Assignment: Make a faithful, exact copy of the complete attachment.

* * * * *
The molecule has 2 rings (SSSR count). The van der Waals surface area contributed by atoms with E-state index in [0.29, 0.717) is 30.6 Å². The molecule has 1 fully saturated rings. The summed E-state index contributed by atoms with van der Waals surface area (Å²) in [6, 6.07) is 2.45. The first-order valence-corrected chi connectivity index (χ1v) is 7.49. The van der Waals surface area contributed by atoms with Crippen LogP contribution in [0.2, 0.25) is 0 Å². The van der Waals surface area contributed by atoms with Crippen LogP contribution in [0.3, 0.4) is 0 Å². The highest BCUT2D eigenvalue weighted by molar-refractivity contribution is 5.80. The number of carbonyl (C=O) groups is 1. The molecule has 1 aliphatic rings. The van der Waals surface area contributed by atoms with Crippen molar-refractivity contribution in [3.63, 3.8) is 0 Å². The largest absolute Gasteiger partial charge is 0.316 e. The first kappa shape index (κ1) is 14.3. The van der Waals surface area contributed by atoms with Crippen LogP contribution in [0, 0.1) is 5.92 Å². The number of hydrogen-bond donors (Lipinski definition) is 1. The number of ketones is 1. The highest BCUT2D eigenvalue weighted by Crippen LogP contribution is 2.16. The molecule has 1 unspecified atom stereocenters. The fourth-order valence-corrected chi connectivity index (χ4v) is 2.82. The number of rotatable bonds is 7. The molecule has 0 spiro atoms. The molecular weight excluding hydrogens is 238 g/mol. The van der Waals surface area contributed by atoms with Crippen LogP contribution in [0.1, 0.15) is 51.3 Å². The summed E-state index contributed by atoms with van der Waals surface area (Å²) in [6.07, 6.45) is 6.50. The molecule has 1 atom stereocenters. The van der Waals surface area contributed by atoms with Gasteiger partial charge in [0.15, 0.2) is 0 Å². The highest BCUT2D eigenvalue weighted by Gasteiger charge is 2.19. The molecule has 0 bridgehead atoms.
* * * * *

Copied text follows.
The molecule has 2 rings (SSSR count). The van der Waals surface area contributed by atoms with E-state index in [0.29, 0.717) is 30.6 Å². The molecule has 1 fully saturated rings. The summed E-state index contributed by atoms with van der Waals surface area (Å²) in [6, 6.07) is 2.45. The first-order valence-corrected chi connectivity index (χ1v) is 7.49. The van der Waals surface area contributed by atoms with Crippen LogP contribution in [0.2, 0.25) is 0 Å². The van der Waals surface area contributed by atoms with Crippen LogP contribution in [0.3, 0.4) is 0 Å². The highest BCUT2D eigenvalue weighted by molar-refractivity contribution is 5.80. The number of carbonyl (C=O) groups is 1. The molecule has 1 aliphatic rings. The van der Waals surface area contributed by atoms with Crippen molar-refractivity contribution in [3.63, 3.8) is 0 Å². The largest absolute Gasteiger partial charge is 0.316 e. The first kappa shape index (κ1) is 14.3. The van der Waals surface area contributed by atoms with Crippen LogP contribution in [0, 0.1) is 5.92 Å². The number of hydrogen-bond donors (Lipinski definition) is 1. The number of ketones is 1. The highest BCUT2D eigenvalue weighted by Crippen LogP contribution is 2.16. The molecule has 1 unspecified atom stereocenters. The fourth-order valence-corrected chi connectivity index (χ4v) is 2.82. The number of rotatable bonds is 7. The molecule has 0 spiro atoms. The molecular weight excluding hydrogens is 238 g/mol. The van der Waals surface area contributed by atoms with Crippen LogP contribution in [0.1, 0.15) is 51.3 Å². The summed E-state index contributed by atoms with van der Waals surface area (Å²) in [6.07, 6.45) is 6.50. The molecule has 1 atom stereocenters. The van der Waals surface area contributed by atoms with Gasteiger partial charge in [0.15, 0.2) is 0 Å². The highest BCUT2D eigenvalue weighted by Gasteiger charge is 2.19. The molecule has 0 bridgehead atoms.